Long Term Control Plan Affected Roads To Be Milled, Repaved After Construction Ends

06/12/2018

 LTCP

Noblesville Utilities is nearing the end of Long Term Control Plan Phase IV work to make upgrades to northern Old Town storm sewer systems. Currently, storm pipe is being installed on Clinton Street and brick installation has started on Logan Street.

Phase IV construction began in August 2017. The main purpose of this project is to separate the combination sewers so stormwater is sent to the receiving stream of White River and the sanitary sewer to the Wastewater Treatment Plant.

“Prior to this project, stormwater and sewage both ran to the treatment plant, which causes additional workload to the plant – especially in times of flooding or high rainfall. The project will improve drainage during heavy downpours as well,” Noblesville Utilities Director Ray Thompson said.

When phase IV work was stopped in the winter, all roads that had been disturbed were temporarily filled with either asphalt or stone. Construction resumed in April on the installation of three storm sewers on 12th Street running east at Clinton, Logan and Conner streets and another storm sewer between Monument and Grant streets down 12th Street. Restoral of sidewalks and work on the rain gardens at 10th and Wayne streets will be completed within a few weeks.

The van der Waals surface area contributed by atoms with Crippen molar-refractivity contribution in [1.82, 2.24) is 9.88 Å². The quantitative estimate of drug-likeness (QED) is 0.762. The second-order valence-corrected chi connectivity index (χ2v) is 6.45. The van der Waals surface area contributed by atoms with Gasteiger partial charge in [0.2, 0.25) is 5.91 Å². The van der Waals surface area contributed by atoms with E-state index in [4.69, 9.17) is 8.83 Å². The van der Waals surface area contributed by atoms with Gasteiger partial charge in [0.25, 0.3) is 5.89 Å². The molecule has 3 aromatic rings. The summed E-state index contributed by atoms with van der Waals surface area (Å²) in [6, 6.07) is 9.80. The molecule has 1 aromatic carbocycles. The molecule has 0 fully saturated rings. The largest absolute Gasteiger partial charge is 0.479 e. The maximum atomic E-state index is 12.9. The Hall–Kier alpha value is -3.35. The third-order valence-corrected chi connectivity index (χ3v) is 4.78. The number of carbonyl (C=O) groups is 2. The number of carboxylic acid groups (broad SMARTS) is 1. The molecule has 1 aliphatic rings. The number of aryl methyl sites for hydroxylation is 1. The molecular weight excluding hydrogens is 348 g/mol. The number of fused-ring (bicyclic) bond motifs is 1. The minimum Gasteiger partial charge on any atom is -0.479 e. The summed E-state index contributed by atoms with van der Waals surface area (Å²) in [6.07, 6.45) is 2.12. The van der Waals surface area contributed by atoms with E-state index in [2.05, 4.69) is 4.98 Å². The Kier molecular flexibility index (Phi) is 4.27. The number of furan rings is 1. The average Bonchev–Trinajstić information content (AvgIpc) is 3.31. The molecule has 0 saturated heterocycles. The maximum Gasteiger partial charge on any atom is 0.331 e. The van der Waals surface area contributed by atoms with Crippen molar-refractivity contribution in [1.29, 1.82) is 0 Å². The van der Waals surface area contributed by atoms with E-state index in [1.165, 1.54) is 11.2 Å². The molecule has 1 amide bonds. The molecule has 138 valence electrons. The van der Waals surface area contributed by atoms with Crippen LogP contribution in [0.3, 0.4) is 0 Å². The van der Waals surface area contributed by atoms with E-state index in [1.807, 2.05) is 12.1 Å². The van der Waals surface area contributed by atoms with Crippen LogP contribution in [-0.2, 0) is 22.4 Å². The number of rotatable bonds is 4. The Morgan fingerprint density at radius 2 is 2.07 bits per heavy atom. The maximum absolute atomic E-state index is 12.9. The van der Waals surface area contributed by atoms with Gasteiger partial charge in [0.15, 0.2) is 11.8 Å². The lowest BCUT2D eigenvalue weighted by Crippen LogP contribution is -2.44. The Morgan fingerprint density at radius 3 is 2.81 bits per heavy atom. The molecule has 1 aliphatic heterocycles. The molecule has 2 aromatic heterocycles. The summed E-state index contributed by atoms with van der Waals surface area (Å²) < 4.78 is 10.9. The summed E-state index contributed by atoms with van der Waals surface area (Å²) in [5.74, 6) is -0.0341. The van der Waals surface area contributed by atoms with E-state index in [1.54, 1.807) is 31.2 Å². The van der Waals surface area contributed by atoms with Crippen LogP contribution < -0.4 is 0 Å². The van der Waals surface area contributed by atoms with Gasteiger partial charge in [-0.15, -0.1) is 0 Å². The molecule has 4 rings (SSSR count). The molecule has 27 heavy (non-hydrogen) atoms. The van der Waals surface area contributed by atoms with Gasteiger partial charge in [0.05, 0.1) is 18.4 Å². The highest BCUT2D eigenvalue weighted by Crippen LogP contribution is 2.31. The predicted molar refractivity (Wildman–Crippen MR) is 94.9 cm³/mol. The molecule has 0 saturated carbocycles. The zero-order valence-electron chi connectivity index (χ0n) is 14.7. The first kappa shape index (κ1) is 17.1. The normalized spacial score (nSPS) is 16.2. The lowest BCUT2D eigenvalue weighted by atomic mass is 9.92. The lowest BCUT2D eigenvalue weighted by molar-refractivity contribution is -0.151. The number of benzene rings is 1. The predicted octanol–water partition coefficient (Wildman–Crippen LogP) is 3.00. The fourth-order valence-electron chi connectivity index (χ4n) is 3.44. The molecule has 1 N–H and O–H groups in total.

In May, Noblesville announced its annual street rehabilitation project to address the most necessary infrastructure needs within the city. The city has budgeted $2.6 million to address road and alley repaving and repair work to sidewalks and ramps. That project did not include any roads within the LTCP project’s scope. All roads affected from the sewer system project that have not been permanently repaired will be milled and repaved at the same time this summer. Thompson said milling will begin on June 18 – after all underground work is completed – and weather permitting, repaving will start June 25 and be completed in July.

“We appreciate the understanding and patience that residents living nearby have had throughout this project,” said Thompson. “In addition to a better storm sewer system, the affected roads will be improved as well. Our plan is to pave more roadway than was in the original project scope.”

Due to the number of streets work is being done on, the project was expected to be completed by October but is ahead of schedule.